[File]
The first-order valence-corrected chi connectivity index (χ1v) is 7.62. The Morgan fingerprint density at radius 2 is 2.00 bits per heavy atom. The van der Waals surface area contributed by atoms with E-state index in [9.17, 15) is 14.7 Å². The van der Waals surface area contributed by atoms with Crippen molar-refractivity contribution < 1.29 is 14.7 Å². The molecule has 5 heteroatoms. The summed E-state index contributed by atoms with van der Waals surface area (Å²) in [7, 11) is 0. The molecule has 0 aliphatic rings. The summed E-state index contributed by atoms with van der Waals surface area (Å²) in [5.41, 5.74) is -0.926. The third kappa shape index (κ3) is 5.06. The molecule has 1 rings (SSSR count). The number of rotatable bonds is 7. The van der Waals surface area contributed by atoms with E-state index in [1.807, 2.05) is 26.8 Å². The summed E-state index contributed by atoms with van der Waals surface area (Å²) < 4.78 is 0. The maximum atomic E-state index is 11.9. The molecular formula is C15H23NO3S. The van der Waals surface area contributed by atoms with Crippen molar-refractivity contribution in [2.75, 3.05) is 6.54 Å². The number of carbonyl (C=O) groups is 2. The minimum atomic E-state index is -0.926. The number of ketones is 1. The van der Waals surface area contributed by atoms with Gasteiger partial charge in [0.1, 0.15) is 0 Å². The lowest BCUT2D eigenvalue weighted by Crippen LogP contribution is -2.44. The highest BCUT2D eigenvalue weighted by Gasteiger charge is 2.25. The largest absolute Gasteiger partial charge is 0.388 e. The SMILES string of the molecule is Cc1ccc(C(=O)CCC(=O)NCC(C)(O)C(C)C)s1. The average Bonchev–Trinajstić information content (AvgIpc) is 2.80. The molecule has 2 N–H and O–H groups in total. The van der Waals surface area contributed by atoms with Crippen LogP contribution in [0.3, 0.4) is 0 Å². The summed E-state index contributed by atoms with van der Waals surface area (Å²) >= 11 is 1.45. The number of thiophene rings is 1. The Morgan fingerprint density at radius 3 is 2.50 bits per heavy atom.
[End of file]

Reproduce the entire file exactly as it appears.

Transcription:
The first-order valence-corrected chi connectivity index (χ1v) is 7.62. The Morgan fingerprint density at radius 2 is 2.00 bits per heavy atom. The van der Waals surface area contributed by atoms with E-state index in [9.17, 15) is 14.7 Å². The van der Waals surface area contributed by atoms with Crippen molar-refractivity contribution < 1.29 is 14.7 Å². The molecule has 5 heteroatoms. The summed E-state index contributed by atoms with van der Waals surface area (Å²) in [7, 11) is 0. The molecule has 0 aliphatic rings. The summed E-state index contributed by atoms with van der Waals surface area (Å²) in [5.41, 5.74) is -0.926. The third kappa shape index (κ3) is 5.06. The molecule has 1 rings (SSSR count). The number of rotatable bonds is 7. The van der Waals surface area contributed by atoms with E-state index in [1.807, 2.05) is 26.8 Å². The summed E-state index contributed by atoms with van der Waals surface area (Å²) < 4.78 is 0. The maximum atomic E-state index is 11.9. The molecular formula is C15H23NO3S. The van der Waals surface area contributed by atoms with Crippen molar-refractivity contribution in [2.75, 3.05) is 6.54 Å². The number of carbonyl (C=O) groups is 2. The minimum atomic E-state index is -0.926. The number of ketones is 1. The van der Waals surface area contributed by atoms with Gasteiger partial charge in [0.1, 0.15) is 0 Å². The lowest BCUT2D eigenvalue weighted by Crippen LogP contribution is -2.44. The highest BCUT2D eigenvalue weighted by Gasteiger charge is 2.25. The largest absolute Gasteiger partial charge is 0.388 e. The SMILES string of the molecule is Cc1ccc(C(=O)CCC(=O)NCC(C)(O)C(C)C)s1. The average Bonchev–Trinajstić information content (AvgIpc) is 2.80. The molecule has 2 N–H and O–H groups in total. The van der Waals surface area contributed by atoms with Crippen LogP contribution in [0.3, 0.4) is 0 Å². The summed E-state index contributed by atoms with van der Waals surface area (Å²) >= 11 is 1.45. The number of thiophene rings is 1. The Morgan fingerprint density at radius 3 is 2.50 bits per heavy atom.